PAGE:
Who knew a laundry load of towels and sheets could ambush you like that? It's been things like that today. Little things that put me on the floor in a puddle. Cleaning the bathroom and noticing her towel is no longer on the hook. Turning around while packing and seeing the preschool picture on the shelf, tentative smile and leopard dress her sister made for her.
In two hours we pack the van. She is ready. I so am not.
Those were my words last Thursday. And now it's done—the baby is off, packed into her dorm room (on a day where the heat index read 114 degrees), happily organizing her new life. While I organize mine.
|Borrowed van. Because you know what?|
An entire life will not fit in a Prius.
There is plenty to do. I will never be one of those who wonders what to do with my time. I know there are new adventures to find and old ones to give my full attention to. I know God has a new chapter for me as well as for her, and I am ready for it.
Yet there are last words to say, and things I want her to know. I'm not going to take this space to lament the passing of time or the loss of a smile and someone who speaks simultaneously the same thought.
Although, I will definitely miss her uncanny facial expressions that can always light any situation. But you know, the child is texting me as I write this, so it's not like she's in Siberia or anything. There is that. At least that.
With all the “you can succeed at anything,” “you are awesome,” and “there are no limits to your adventure” talk our kids have been getting as they head into college, I want to add something. Something I don't think they hear as much, Something I think they may need to hear more. So here, dear Child #3, is what I want you to know as you begin this, indeed, limitless adventure.
You will fail.
When you took that Buzzfeed quiz about “What place in the family are you?” and you got “the perfect one”? Please don't believe that's got to be you.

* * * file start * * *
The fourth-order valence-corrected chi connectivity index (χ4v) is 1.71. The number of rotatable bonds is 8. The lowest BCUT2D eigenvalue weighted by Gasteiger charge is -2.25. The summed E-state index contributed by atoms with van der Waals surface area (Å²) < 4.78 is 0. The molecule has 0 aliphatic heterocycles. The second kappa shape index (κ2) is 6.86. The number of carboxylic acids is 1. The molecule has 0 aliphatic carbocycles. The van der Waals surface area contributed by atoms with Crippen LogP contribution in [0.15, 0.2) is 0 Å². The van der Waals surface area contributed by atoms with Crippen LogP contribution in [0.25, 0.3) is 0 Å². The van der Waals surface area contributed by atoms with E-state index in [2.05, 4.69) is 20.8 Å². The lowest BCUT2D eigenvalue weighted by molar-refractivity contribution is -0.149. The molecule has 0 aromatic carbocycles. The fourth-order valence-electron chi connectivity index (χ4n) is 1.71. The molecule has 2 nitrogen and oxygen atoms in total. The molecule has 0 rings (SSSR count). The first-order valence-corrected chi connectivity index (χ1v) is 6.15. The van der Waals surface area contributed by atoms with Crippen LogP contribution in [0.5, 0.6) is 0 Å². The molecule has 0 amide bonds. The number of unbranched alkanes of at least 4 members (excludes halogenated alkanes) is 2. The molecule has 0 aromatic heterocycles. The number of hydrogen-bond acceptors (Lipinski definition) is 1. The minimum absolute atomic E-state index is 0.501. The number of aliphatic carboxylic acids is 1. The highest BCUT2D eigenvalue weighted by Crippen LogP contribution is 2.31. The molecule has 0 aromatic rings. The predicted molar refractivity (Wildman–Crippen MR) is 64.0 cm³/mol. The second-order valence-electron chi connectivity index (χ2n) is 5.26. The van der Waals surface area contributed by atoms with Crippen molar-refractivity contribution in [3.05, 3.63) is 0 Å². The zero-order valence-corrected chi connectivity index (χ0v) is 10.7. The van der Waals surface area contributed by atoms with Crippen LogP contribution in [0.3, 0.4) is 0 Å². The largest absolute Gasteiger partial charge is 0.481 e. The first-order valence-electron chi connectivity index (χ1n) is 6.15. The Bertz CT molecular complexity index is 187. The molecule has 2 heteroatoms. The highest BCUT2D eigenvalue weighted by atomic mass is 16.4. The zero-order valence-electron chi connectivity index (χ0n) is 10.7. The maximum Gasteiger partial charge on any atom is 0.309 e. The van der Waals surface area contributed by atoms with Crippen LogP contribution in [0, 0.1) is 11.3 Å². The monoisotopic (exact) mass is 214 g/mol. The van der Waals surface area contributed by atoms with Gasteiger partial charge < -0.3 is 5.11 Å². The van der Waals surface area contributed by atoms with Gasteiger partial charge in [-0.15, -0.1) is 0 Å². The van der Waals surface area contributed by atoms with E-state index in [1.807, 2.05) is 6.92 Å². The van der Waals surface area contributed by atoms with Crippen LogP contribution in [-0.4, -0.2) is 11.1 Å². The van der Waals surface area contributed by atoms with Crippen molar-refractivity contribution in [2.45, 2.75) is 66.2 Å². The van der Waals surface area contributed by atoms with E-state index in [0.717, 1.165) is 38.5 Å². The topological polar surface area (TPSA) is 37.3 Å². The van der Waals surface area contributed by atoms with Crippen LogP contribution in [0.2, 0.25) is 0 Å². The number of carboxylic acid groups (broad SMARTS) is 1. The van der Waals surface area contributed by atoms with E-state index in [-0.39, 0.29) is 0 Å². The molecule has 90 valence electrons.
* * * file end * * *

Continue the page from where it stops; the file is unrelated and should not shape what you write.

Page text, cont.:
You will fail. You will make mistakes and have regrets. You will disappoint yourself and others. There will be tears. There will be days when you feel your entire identity is tied up in whether or not you get the grade, make the team, or impress the instructor/choir director/interviewer.
And you won't.
|Did you think I was kidding?|
Because part of this new adult thing you're trying to get used to is that the cushion is gone and stuff happens that lands you on your butt. Hard. I'm not there to catch you, and the tough truth is, if I was, I should not, and I hope, would not. You never know with mommas.
Is this depressing advice on your first week when everything looks so rosy happy? I hope not. I hope it's encouraging, really. See, I know somewhere, in the back of your excited, anticipating, expanding mind, there is fear.
I know it. I am your momma.
Fear that this is going to be harder than anything you've done before. Fear that you're standing on a tiny outcrop of stone, and it's a long, long way down if you misstep and there is no net below. It's all on you now. Scary.
|Please do this at school. You will make|
friends. I guarantee it.
So know now that it's OK to take that misstep. You will fall. But it will not be the end. It will not be disaster. You will have the courage and the resourcefulness to learn from it and make other choices, and new mistakes, next time. You will stand taller after you fall, not smaller. You will have looked fear in the eye and defeated it.
We will still love you. Your community will still love you. Your roommate will still love you. (Just don't wipe her computer like you did your sister's. That may tax her love a bit.)
You will still be of infinite value, because your value depends on things other than your output, GPA, or face in the mirror. Eternal things. Things that don't change like the day's classes.
You will fail. But it will not define you.
Falling will not be the end. It will be the beginning of discovering for yourself that you have wings. And God is holding you up on his wings. So fly, kid.